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Mary Stuart (1542–1587), daughter of James V of Scotland and Mary of Guise, became Queen of Scotland shortly after her birth and was betrothed to the future François II. She married in 1558, only to become a widow two years later, and returned to Scotland where in 1565 she married Henry, Earl of Darnley (d.1567), and then in 1567 James, Earl of Bothwell (marriage dissolved 1570). Her Catholicism and claim to the English throne brought her into conflict with Elizabeth I and led to her abdication, captivity and eventual execution. Mary is depicted in mourning dress; such images of mourning appear to have been popular and Clouet depicted other sitters in this manner. The dramatic simplicity of Mary’s image also accorded well with the later Romantic cult that grew around her memory.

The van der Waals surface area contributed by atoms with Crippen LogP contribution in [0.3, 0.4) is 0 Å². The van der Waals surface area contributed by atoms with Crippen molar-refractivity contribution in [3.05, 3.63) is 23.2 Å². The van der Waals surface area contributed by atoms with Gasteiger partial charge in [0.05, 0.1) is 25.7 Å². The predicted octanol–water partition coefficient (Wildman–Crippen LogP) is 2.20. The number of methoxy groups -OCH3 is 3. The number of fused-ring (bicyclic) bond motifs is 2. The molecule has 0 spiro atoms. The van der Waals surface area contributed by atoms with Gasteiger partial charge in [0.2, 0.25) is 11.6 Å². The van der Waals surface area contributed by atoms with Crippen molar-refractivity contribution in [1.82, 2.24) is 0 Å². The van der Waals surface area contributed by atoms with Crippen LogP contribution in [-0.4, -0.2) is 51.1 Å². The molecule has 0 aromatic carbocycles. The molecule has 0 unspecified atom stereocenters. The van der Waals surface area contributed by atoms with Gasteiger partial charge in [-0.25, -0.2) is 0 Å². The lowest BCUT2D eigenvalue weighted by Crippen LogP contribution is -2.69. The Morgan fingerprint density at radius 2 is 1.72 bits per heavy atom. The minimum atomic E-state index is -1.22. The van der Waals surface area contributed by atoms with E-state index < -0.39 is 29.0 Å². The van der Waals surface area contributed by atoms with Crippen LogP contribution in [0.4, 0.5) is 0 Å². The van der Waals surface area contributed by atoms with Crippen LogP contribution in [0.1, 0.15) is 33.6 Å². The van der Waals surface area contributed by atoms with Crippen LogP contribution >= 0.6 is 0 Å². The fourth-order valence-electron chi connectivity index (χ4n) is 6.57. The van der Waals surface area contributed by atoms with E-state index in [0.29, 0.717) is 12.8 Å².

The Wallace Collection





oil on oak panel


H 29 x W 25.3 cm

Accession number


Acquisition method

acquired by Francis Charles Seymour-Conway, 3rd Marquess of Hertford, 1815; bequeathed to the nation by Lady Wallace, 1897

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The Wallace Collection

Hertford House, Manchester Square, London, Greater London W1U 3BN England

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